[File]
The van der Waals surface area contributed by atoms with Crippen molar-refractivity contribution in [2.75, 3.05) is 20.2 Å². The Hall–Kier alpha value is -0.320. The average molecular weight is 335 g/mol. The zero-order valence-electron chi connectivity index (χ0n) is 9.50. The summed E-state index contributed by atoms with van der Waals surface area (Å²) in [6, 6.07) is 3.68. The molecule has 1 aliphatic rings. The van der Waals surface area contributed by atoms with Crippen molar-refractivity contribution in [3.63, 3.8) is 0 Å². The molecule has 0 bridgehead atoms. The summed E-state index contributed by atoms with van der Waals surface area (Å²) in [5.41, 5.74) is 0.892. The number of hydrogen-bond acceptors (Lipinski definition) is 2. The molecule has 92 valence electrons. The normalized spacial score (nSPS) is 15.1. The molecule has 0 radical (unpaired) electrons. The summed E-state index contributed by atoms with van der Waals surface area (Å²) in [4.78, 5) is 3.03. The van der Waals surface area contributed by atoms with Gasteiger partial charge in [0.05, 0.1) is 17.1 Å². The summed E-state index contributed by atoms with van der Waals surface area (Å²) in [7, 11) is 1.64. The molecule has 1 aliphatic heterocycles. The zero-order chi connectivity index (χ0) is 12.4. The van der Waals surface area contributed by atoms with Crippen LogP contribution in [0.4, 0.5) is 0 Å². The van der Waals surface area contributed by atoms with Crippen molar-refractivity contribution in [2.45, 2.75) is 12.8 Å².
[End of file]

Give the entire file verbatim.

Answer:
The van der Waals surface area contributed by atoms with Crippen molar-refractivity contribution in [2.75, 3.05) is 20.2 Å². The Hall–Kier alpha value is -0.320. The average molecular weight is 335 g/mol. The zero-order valence-electron chi connectivity index (χ0n) is 9.50. The summed E-state index contributed by atoms with van der Waals surface area (Å²) in [6, 6.07) is 3.68. The molecule has 1 aliphatic rings. The van der Waals surface area contributed by atoms with Crippen molar-refractivity contribution in [3.63, 3.8) is 0 Å². The molecule has 0 bridgehead atoms. The summed E-state index contributed by atoms with van der Waals surface area (Å²) in [5.41, 5.74) is 0.892. The number of hydrogen-bond acceptors (Lipinski definition) is 2. The molecule has 92 valence electrons. The normalized spacial score (nSPS) is 15.1. The molecule has 0 radical (unpaired) electrons. The summed E-state index contributed by atoms with van der Waals surface area (Å²) in [4.78, 5) is 3.03. The van der Waals surface area contributed by atoms with Gasteiger partial charge in [0.05, 0.1) is 17.1 Å². The summed E-state index contributed by atoms with van der Waals surface area (Å²) in [7, 11) is 1.64. The molecule has 1 aliphatic heterocycles. The zero-order chi connectivity index (χ0) is 12.4. The van der Waals surface area contributed by atoms with Crippen LogP contribution in [0.4, 0.5) is 0 Å². The van der Waals surface area contributed by atoms with Crippen molar-refractivity contribution in [2.45, 2.75) is 12.8 Å².